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Posts published in “Day: February 8, 2006”

Neutral elections

Bearing in mind that the subject may - strike that, almost certainly will - come up elsewhere, we found this interesting:

Oregon's secretary of state, Bill Bradbury (a Democrat) and California's, Bruce McPherson (Republican), have released a "neutrality pledge." They didn't seem to overtly suggest their counterparts elsewhere (and both Washington and Idaho have secretaries of state, and all these states' SoSes have mostly similar responsibilities) adopt it too, but the subtext seemed to be there. The idea for the pledge evidently grew out of meetings of the National Association of Secretaries of State.

Here are its five points:

I will not serve in any ongoing capacity on a campaign supporting any candidates.

I will remain neutral, will not raise or contribute funds, and will not serve in any ongoing official capacity on a campaign supporting any referendums, measures, propositions, recalls or initiatives, unless they relate directly to the official duties and responsiblities of the Secretary of State.

I will not take any action in my official capacity as Secretary of State for the purpose of directly benefitting or disadvantaging any candidates, referendums, measures, propositions, or initiatives.

I will pledge to follow the current campaign finance and disclosure laws that apply to candidates for statewide office.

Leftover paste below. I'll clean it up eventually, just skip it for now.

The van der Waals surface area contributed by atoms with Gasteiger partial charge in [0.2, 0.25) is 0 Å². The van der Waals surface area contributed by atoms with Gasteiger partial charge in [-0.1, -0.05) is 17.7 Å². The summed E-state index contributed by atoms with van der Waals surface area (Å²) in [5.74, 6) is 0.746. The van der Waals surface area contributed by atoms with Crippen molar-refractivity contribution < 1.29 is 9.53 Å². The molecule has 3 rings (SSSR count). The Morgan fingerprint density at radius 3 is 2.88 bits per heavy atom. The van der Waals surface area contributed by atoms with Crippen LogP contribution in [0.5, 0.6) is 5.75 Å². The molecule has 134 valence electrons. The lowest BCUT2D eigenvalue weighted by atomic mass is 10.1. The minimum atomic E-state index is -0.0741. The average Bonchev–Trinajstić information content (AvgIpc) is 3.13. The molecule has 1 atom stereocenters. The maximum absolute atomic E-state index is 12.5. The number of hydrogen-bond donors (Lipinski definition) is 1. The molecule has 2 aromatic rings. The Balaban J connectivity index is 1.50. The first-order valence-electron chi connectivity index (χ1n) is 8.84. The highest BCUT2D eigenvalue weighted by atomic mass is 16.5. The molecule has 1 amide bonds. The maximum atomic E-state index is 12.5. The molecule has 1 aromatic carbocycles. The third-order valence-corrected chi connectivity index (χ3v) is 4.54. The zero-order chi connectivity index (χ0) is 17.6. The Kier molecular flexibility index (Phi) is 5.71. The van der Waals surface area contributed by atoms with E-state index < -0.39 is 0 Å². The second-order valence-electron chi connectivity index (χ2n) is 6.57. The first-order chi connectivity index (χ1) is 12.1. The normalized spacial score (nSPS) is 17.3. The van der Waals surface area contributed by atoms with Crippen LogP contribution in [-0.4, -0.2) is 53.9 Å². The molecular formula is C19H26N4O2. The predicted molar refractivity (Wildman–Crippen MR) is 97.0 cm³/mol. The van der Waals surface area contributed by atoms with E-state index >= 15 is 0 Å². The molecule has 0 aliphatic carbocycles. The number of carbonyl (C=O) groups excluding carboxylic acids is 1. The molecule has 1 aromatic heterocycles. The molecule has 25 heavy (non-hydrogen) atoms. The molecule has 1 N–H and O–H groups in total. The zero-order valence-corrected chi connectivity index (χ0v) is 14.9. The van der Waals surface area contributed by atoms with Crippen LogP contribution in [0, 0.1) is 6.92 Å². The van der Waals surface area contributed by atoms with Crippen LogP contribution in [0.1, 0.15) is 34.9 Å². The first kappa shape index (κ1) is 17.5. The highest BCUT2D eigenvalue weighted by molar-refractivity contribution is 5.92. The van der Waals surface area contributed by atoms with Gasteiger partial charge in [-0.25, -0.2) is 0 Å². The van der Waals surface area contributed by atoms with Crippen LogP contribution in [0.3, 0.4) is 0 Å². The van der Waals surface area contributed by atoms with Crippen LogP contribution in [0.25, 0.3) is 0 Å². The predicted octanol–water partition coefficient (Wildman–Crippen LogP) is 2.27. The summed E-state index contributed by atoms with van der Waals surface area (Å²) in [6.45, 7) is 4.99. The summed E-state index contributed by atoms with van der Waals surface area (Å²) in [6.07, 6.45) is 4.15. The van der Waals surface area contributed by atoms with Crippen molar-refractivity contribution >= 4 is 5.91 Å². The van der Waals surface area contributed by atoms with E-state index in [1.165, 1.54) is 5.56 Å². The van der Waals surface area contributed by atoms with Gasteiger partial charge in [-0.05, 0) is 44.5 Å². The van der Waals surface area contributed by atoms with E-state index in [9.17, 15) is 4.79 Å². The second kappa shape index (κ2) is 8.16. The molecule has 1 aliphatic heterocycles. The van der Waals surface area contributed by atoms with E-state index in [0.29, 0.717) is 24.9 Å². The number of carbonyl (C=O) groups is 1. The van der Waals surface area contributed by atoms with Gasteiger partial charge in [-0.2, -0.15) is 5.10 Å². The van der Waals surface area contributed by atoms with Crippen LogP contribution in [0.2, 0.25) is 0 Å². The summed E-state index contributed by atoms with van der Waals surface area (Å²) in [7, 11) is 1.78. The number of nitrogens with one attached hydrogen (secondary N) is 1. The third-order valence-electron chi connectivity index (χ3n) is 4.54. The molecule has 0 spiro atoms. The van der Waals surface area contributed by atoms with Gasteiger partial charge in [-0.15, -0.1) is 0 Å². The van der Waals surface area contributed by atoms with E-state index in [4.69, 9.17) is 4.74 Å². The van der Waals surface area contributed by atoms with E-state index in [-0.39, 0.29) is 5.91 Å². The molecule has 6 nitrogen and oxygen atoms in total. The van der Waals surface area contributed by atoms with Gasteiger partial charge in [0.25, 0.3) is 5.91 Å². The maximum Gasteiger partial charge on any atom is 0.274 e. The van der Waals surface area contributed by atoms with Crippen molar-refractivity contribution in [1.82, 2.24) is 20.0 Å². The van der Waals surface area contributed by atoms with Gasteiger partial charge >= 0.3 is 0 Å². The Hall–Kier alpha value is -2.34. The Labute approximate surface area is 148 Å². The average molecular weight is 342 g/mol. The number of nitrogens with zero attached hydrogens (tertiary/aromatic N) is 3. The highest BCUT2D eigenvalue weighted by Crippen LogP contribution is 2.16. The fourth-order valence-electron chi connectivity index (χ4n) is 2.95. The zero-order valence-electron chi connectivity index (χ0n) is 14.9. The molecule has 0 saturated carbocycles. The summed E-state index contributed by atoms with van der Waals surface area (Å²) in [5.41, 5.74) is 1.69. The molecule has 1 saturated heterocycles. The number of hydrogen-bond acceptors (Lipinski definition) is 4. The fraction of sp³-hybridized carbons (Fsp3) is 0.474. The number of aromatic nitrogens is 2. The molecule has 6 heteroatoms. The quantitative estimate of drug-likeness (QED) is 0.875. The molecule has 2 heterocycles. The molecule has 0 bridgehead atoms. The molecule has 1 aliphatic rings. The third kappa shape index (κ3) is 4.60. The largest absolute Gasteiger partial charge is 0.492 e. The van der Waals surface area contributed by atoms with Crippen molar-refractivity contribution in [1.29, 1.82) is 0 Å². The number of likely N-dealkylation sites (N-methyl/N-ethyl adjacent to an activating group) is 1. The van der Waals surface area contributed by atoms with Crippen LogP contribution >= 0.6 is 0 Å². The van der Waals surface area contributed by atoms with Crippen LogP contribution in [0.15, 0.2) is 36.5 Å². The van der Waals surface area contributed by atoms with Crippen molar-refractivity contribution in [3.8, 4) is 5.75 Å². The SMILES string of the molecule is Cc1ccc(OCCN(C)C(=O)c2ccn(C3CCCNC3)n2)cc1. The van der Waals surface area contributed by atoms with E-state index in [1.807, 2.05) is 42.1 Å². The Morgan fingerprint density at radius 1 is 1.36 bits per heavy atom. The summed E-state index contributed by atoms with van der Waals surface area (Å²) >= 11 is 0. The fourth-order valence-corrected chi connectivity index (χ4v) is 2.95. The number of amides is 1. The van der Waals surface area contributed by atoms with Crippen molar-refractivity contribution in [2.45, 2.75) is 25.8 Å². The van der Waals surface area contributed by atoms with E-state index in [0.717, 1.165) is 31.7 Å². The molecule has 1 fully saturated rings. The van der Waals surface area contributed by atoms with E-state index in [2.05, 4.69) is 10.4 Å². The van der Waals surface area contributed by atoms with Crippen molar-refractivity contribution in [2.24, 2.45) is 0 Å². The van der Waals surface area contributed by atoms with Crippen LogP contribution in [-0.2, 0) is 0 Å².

If I am a candidate for any office, this pledge will not restrict me from any otherwise legal campaign activity on my own behalf.

May prove interesting if the subject arises . . .

Library fallout

How to read the political fallout from the Boise library bond vote, which failed at 57% approval (needed two-thirds)?

It was a defeat for Boise Mayor David Bieter; a win would have set him up with some momentum headed toward next year's election.

But it was a mediated loss - but a big and outright one, and probably not overly damaging. There are two reasons for saying so. One is the positive vote, 57%, which while not enough to prevail in a bond election, does indicate some overall community support for the bond and, presumably and to a degree, for Bieter. It was not a weak showing.

The second reason is that the property taxes that would have supported the bond are, just at this moment, a big topic of discussion, and the dominant word seems to be that the Idaho Legislature will do little or nothing to address the subject. If people are little touchy about the subject of property taxes right now, that may be understandable, and not entirely the doing of the city of Boise.